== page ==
List<WhateverTypeYouWantItToBeAListOf>. So for example:
If I have an Employee Class, and I wanted a collection of Employees, I could say:
List<Employee> employeeList = new List<Employee>();
I could then add
Employee Objects to that list, and have it be Type-safe and extend to however many employee objects I put in it.
Employee emp1 = new Employee();
Employee emp2 = new Employee();
employeeList now holds
emp2 as objects.
There are several facets to generic collections, the most important being they provide an object independent way of having a... well... collection of objects. They are type-safe; which means that any collection will consist of one type of object. You won't have a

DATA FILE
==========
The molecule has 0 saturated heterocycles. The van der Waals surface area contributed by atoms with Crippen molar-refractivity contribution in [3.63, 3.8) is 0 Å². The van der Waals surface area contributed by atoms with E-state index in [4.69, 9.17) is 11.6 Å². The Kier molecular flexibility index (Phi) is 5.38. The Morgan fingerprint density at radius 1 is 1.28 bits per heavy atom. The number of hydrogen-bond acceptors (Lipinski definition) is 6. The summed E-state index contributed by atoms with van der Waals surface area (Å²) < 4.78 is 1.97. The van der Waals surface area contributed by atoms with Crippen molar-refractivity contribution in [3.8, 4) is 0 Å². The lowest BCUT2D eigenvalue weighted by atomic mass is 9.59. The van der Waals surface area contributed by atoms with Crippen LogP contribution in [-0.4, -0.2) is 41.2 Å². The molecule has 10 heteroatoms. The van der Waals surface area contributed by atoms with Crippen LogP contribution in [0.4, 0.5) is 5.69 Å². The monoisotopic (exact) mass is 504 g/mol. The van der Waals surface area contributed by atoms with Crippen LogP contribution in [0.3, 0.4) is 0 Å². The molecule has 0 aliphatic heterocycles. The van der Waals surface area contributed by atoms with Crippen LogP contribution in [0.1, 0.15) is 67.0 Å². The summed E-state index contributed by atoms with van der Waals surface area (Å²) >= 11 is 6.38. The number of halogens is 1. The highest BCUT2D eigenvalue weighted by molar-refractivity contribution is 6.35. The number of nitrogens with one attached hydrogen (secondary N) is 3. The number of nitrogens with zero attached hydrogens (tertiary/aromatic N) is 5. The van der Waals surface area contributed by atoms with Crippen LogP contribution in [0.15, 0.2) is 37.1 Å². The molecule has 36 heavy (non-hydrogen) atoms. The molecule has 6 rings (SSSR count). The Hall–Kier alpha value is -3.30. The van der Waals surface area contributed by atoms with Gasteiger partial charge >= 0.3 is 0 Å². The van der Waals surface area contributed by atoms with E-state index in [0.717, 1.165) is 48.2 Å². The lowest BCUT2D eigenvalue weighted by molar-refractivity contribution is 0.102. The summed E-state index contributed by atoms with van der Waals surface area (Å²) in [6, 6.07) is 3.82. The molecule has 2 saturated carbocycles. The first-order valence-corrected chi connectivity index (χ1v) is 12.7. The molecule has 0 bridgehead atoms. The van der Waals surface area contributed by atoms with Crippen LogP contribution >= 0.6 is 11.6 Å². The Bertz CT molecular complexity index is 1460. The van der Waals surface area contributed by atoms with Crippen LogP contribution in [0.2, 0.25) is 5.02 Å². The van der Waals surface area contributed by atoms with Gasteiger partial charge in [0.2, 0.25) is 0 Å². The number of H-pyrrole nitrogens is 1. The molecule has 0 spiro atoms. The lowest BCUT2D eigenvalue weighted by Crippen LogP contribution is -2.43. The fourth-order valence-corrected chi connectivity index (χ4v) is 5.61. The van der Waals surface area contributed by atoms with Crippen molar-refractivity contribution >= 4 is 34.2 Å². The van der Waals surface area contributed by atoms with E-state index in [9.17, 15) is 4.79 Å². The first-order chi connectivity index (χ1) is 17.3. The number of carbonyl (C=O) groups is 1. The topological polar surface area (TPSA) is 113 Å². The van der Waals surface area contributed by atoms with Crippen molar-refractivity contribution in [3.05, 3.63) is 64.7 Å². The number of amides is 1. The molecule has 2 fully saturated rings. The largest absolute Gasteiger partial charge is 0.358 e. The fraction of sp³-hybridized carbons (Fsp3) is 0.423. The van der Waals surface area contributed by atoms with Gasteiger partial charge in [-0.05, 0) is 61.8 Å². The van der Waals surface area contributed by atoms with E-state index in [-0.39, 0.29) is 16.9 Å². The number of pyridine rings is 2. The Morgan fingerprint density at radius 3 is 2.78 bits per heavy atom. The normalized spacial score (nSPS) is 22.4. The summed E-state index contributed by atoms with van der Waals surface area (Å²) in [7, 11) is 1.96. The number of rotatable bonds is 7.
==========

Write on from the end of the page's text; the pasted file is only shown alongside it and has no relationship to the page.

Animal instance inside of
List<Employee> (unless, of course, Employee is a base class that
Animal inherits from. At that point, however, you have bigger problems.
Programming with Generics is its own topic, worthy of (at least) one chapter in a book. At a very high level, programming with generics provides another way to reuse code -- independent of any class hierarchy or implementation details of a specific class.
More information here.